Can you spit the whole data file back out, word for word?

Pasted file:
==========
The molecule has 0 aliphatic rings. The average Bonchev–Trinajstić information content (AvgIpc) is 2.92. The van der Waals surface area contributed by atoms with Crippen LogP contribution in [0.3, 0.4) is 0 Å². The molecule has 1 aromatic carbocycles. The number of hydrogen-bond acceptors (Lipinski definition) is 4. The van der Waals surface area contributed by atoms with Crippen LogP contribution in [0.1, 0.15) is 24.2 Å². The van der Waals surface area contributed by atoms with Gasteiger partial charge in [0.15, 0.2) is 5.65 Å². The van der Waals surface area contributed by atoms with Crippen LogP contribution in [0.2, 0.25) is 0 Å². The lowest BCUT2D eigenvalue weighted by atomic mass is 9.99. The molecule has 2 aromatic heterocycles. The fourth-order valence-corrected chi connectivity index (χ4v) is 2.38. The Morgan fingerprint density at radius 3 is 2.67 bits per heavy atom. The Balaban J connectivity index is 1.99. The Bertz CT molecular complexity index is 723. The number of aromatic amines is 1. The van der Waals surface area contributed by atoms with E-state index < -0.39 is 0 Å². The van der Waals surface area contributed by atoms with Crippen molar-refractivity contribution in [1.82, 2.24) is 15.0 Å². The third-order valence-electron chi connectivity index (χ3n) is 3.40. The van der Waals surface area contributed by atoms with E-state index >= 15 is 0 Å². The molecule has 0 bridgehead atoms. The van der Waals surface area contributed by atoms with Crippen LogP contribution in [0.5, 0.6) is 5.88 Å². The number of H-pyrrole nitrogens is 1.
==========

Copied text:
The molecule has 0 aliphatic rings. The average Bonchev–Trinajstić information content (AvgIpc) is 2.92. The van der Waals surface area contributed by atoms with Crippen LogP contribution in [0.3, 0.4) is 0 Å². The molecule has 1 aromatic carbocycles. The number of hydrogen-bond acceptors (Lipinski definition) is 4. The van der Waals surface area contributed by atoms with Crippen LogP contribution in [0.1, 0.15) is 24.2 Å². The van der Waals surface area contributed by atoms with Gasteiger partial charge in [0.15, 0.2) is 5.65 Å². The van der Waals surface area contributed by atoms with Crippen LogP contribution in [0.2, 0.25) is 0 Å². The lowest BCUT2D eigenvalue weighted by atomic mass is 9.99. The molecule has 2 aromatic heterocycles. The fourth-order valence-corrected chi connectivity index (χ4v) is 2.38. The Morgan fingerprint density at radius 3 is 2.67 bits per heavy atom. The Balaban J connectivity index is 1.99. The Bertz CT molecular complexity index is 723. The number of aromatic amines is 1. The van der Waals surface area contributed by atoms with E-state index < -0.39 is 0 Å². The van der Waals surface area contributed by atoms with Crippen molar-refractivity contribution in [1.82, 2.24) is 15.0 Å². The third-order valence-electron chi connectivity index (χ3n) is 3.40. The van der Waals surface area contributed by atoms with E-state index >= 15 is 0 Å². The molecule has 0 bridgehead atoms. The van der Waals surface area contributed by atoms with Crippen LogP contribution in [0.5, 0.6) is 5.88 Å². The number of H-pyrrole nitrogens is 1.